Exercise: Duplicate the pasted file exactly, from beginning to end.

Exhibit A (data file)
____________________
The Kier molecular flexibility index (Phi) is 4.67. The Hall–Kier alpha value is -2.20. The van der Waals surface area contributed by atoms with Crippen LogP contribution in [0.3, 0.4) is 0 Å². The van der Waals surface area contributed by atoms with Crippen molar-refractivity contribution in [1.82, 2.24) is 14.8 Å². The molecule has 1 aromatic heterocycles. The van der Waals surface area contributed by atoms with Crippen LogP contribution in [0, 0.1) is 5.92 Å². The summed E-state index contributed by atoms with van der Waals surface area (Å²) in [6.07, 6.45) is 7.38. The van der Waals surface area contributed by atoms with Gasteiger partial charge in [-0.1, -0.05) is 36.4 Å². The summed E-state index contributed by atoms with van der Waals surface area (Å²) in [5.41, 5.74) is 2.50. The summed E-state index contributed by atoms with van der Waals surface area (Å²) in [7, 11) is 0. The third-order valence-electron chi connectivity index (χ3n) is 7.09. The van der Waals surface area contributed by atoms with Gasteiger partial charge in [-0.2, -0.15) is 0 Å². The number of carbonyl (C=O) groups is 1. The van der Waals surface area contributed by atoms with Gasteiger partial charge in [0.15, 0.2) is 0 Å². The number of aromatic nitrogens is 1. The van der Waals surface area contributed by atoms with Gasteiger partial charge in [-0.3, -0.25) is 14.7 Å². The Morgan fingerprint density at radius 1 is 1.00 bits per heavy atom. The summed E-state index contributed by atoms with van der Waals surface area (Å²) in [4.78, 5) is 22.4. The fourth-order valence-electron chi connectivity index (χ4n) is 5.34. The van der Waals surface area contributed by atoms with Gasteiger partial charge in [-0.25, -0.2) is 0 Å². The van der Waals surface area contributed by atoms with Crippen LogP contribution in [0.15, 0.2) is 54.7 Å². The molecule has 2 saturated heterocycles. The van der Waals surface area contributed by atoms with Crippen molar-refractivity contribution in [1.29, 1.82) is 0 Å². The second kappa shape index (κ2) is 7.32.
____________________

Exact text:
The Kier molecular flexibility index (Phi) is 4.67. The Hall–Kier alpha value is -2.20. The van der Waals surface area contributed by atoms with Crippen LogP contribution in [0.3, 0.4) is 0 Å². The van der Waals surface area contributed by atoms with Crippen molar-refractivity contribution in [1.82, 2.24) is 14.8 Å². The molecule has 1 aromatic heterocycles. The van der Waals surface area contributed by atoms with Crippen LogP contribution in [0, 0.1) is 5.92 Å². The summed E-state index contributed by atoms with van der Waals surface area (Å²) in [6.07, 6.45) is 7.38. The van der Waals surface area contributed by atoms with Gasteiger partial charge in [-0.1, -0.05) is 36.4 Å². The summed E-state index contributed by atoms with van der Waals surface area (Å²) in [5.41, 5.74) is 2.50. The summed E-state index contributed by atoms with van der Waals surface area (Å²) in [7, 11) is 0. The third-order valence-electron chi connectivity index (χ3n) is 7.09. The van der Waals surface area contributed by atoms with Gasteiger partial charge in [-0.2, -0.15) is 0 Å². The number of carbonyl (C=O) groups is 1. The van der Waals surface area contributed by atoms with Gasteiger partial charge in [0.15, 0.2) is 0 Å². The number of aromatic nitrogens is 1. The van der Waals surface area contributed by atoms with Gasteiger partial charge in [-0.3, -0.25) is 14.7 Å². The Morgan fingerprint density at radius 1 is 1.00 bits per heavy atom. The summed E-state index contributed by atoms with van der Waals surface area (Å²) in [4.78, 5) is 22.4. The fourth-order valence-electron chi connectivity index (χ4n) is 5.34. The van der Waals surface area contributed by atoms with Gasteiger partial charge in [-0.25, -0.2) is 0 Å². The van der Waals surface area contributed by atoms with Crippen LogP contribution in [0.15, 0.2) is 54.7 Å². The molecule has 2 saturated heterocycles. The van der Waals surface area contributed by atoms with Crippen molar-refractivity contribution in [1.29, 1.82) is 0 Å². The second kappa shape index (κ2) is 7.32.